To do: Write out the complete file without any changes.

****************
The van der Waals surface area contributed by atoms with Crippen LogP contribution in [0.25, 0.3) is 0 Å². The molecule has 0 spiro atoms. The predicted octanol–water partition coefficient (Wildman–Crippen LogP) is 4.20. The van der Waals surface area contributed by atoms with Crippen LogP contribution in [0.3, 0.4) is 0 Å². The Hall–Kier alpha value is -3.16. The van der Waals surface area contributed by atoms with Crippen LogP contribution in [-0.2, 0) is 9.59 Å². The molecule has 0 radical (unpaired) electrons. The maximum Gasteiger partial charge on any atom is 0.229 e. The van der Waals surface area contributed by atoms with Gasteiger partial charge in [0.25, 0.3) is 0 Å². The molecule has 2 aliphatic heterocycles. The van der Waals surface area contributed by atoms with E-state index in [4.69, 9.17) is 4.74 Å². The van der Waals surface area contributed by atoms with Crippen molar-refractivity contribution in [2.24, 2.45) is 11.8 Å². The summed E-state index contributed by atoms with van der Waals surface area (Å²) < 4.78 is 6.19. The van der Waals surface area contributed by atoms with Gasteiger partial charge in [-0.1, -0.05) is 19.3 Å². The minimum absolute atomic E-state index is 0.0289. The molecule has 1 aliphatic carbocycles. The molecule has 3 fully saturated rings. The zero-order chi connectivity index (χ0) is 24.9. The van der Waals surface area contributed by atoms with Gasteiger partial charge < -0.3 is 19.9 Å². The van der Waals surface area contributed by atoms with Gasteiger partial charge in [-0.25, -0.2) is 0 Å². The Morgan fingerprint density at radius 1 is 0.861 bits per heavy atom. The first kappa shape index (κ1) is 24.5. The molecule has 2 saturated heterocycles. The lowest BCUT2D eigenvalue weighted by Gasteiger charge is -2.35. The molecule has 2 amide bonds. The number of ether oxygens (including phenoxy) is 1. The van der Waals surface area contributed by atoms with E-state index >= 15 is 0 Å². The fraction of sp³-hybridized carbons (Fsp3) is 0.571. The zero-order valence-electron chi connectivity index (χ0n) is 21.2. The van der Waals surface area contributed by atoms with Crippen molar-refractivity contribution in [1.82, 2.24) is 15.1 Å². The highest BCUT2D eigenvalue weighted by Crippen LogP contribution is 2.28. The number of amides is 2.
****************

The van der Waals surface area contributed by atoms with Crippen LogP contribution in [0.25, 0.3) is 0 Å². The molecule has 0 spiro atoms. The predicted octanol–water partition coefficient (Wildman–Crippen LogP) is 4.20. The van der Waals surface area contributed by atoms with Crippen LogP contribution in [0.3, 0.4) is 0 Å². The Hall–Kier alpha value is -3.16. The van der Waals surface area contributed by atoms with Crippen LogP contribution in [-0.2, 0) is 9.59 Å². The molecule has 0 radical (unpaired) electrons. The maximum Gasteiger partial charge on any atom is 0.229 e. The van der Waals surface area contributed by atoms with Gasteiger partial charge in [0.25, 0.3) is 0 Å². The molecule has 2 aliphatic heterocycles. The van der Waals surface area contributed by atoms with E-state index in [4.69, 9.17) is 4.74 Å². The van der Waals surface area contributed by atoms with Crippen molar-refractivity contribution in [2.24, 2.45) is 11.8 Å². The summed E-state index contributed by atoms with van der Waals surface area (Å²) < 4.78 is 6.19. The van der Waals surface area contributed by atoms with Gasteiger partial charge in [-0.1, -0.05) is 19.3 Å². The minimum absolute atomic E-state index is 0.0289. The molecule has 1 aliphatic carbocycles. The molecule has 3 fully saturated rings. The zero-order chi connectivity index (χ0) is 24.9. The van der Waals surface area contributed by atoms with Gasteiger partial charge < -0.3 is 19.9 Å². The van der Waals surface area contributed by atoms with Gasteiger partial charge in [-0.25, -0.2) is 0 Å². The Morgan fingerprint density at radius 1 is 0.861 bits per heavy atom. The first kappa shape index (κ1) is 24.5. The molecule has 2 saturated heterocycles. The lowest BCUT2D eigenvalue weighted by Gasteiger charge is -2.35. The molecule has 2 amide bonds. The number of ether oxygens (including phenoxy) is 1. The van der Waals surface area contributed by atoms with E-state index >= 15 is 0 Å². The fraction of sp³-hybridized carbons (Fsp3) is 0.571. The zero-order valence-electron chi connectivity index (χ0n) is 21.2. The van der Waals surface area contributed by atoms with Crippen molar-refractivity contribution in [1.82, 2.24) is 15.1 Å². The highest BCUT2D eigenvalue weighted by Crippen LogP contribution is 2.28. The number of amides is 2.